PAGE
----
We recently got into a brief discussion online about what it means to be “in control.” After 10 years of Aikido practice, the one thing we have learned is that you can’t control others. Control through force is an illusion, because it is weak and temporary. Real control is the lack of the need to control because the compliance is offered freely.
In Aikido, Sensei Gleason often reminds us that we can get out of their way when opponents fall, but we can’t make them fall. Ever tried shoving a tree? A sand dune? or water in a swimming pool? That is the feeling you get when you try to shove someone who knows how to absorb and redirect that energy. The end result is usually that the person shoving does the falling, and the other person just steps out of the way. The feeling of falling is exactly what you experience when part of a well-executed Aikido “throw.” The attacker falls because they lose their balance and are tripped up rather than thrown down. This is an interesting but often misunderstood distinction when trying to learn the essense of or the “secret” to Aikido techniques.
Those who study the martial arts know it is next to possible to learn by reading books or watching videos. They are merely mechanisms to help with visualizing the basic forms or to supplement the description of the movements.They fall short as good teaching tools because they can only offer a snapshot of movements in time or a point of view from a single perspective. Still, it would be helpful to have an effective way of showing various techniques and concepts without having to have it demonstrated live. The most innovative approach we have come across to date is a training program called Aikido3D.
Aikido3D is a new, computer-based instructional aid which is very different from all other teaching tools currently on the market. A few years ago, we looked at a DVD called Digital Experiments in Aikido (DEiA). Aikido3D is similar in some respects to that effort, but it has vastly extended the interactive nature by enabling the viewer to manipulate the camera angle in real time. This capability is tremendously helpful as an exploration and learning mechanism.
The sequence above is just three (top, front, angled) of an almost infinite number of possible views of the start of the koshi-nage technique. The controls can show/hide the hakama, the participants, and/or their footprints. While not exactly like the center-of-gravity analysis from the DEiA, Aikido3D can also show the “one-point” radiating from the center of both participants. This is helpful in illustrating the forward direction of the two participants relative to everything in their surroundings.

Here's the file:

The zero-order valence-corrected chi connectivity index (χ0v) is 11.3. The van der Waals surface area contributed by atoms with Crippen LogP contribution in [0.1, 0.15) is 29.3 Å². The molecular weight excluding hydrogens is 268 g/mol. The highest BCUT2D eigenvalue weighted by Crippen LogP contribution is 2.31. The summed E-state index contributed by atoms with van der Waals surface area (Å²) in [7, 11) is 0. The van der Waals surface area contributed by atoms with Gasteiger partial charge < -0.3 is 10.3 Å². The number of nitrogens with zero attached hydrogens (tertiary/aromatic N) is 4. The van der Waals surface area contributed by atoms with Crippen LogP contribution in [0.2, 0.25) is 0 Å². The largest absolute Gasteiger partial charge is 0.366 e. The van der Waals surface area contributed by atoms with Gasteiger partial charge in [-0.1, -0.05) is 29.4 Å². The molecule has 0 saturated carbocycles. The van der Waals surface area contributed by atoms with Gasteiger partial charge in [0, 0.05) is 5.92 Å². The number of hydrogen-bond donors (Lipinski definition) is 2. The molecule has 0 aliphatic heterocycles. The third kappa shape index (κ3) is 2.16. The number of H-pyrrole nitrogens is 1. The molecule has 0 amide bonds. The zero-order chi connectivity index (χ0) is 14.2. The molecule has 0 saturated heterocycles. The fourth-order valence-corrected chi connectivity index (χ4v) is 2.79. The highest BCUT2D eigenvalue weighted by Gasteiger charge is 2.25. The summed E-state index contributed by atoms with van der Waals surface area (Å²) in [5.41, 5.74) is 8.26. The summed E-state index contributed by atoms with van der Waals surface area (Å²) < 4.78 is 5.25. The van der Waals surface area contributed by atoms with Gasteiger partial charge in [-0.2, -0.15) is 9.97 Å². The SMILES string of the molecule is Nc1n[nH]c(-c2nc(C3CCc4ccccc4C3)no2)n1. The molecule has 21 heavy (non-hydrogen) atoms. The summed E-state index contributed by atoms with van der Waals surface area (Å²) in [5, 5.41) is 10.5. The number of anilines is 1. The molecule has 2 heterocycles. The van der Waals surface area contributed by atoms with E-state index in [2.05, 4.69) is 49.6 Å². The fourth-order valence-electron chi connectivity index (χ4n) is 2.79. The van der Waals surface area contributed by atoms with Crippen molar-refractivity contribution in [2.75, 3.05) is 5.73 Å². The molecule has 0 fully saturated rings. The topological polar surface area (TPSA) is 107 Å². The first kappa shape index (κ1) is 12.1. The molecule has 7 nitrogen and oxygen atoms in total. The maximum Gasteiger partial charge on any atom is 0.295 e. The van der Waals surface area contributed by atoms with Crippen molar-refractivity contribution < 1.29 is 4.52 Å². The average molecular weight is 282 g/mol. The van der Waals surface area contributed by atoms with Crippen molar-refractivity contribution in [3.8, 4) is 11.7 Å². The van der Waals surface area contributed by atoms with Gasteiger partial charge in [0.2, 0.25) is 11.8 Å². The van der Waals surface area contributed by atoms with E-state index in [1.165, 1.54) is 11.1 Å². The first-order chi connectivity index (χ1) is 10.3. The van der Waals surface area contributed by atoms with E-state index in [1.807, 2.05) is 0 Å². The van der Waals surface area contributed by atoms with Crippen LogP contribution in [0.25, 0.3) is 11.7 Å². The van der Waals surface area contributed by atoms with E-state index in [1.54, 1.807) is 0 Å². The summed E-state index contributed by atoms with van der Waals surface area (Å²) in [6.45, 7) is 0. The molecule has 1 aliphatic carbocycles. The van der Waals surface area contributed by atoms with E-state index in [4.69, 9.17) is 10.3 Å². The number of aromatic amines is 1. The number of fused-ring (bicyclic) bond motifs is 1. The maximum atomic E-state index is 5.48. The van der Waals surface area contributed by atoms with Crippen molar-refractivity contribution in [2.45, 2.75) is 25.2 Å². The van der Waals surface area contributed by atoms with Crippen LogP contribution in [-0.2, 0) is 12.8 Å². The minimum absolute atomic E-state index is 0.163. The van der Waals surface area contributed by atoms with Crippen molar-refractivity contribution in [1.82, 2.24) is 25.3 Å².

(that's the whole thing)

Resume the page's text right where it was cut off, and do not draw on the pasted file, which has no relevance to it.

The on-screen controls are intuitive and easy to use. Sometimes, if the camera’s zoom factor is set too high, one can get “lost” in the scene. Clicking on the “center it” button in the middle will always bring things back into view.
The sequence below show the koshi-nage technique just before the actual throw. The action can be stopped at any point and analyzed. We grabbed a few different angles to show the power of the Aikido3D approach. The ability to study a technique in such detail has never been available before to anyone but live-in students of a dojo.
Of course, there is still quite a gap between Aikido3D and live instructions. Is the weight resting on the right or the left foot of the nage during the throw? Is the direction of the force of the arm above extending out and upward or going down toward the ground? etc… These points have traditionally been left for the students to “discover” for themselves during their training. The study of hand-to-hand martial arts is different today as it once was. Most students do not study the martial arts as a vocation and often are not able to make these discoveries on their own. Using the Koshi-nage as an example, it would be great to be able to see a force-vector overlay showing the direction of the ki-extensions at the various points on the nage’s body. We feel the information would add to the understanding of the mechanics of the various techniques. With that said, we are excited about Aikido3D and see tremendous potential in the approach. We hope they will continue to add to the program.
The only effective way at present to acquire an understanding of Aikido or any martial art is to learn from a sensei and train with a more experienced partner. This is because what truely makes martial arts effective is often obscured by what is happening on the surface. Where is the point of balance? How is the extension being projected? What does it feel like during the moment of contact? These points are difficult to understand without actually feeling them first-hand. Future computer-based tools may one day give skilled practioners the mechanism and means to describe, record, illustrate exactly what is happening behind the scenes. When that day comes, the “secrets” of Aikido may finally be easier to transmit to others. Those interested in getting a glimpse of that future should take a look at Aikido3D today.
NOTE: The Aikido3D disc is platform specific (Mac or Windows), so be sure to order the the right version. We don’t know if a version is in the works, but it would be awesome to have it on the iPad.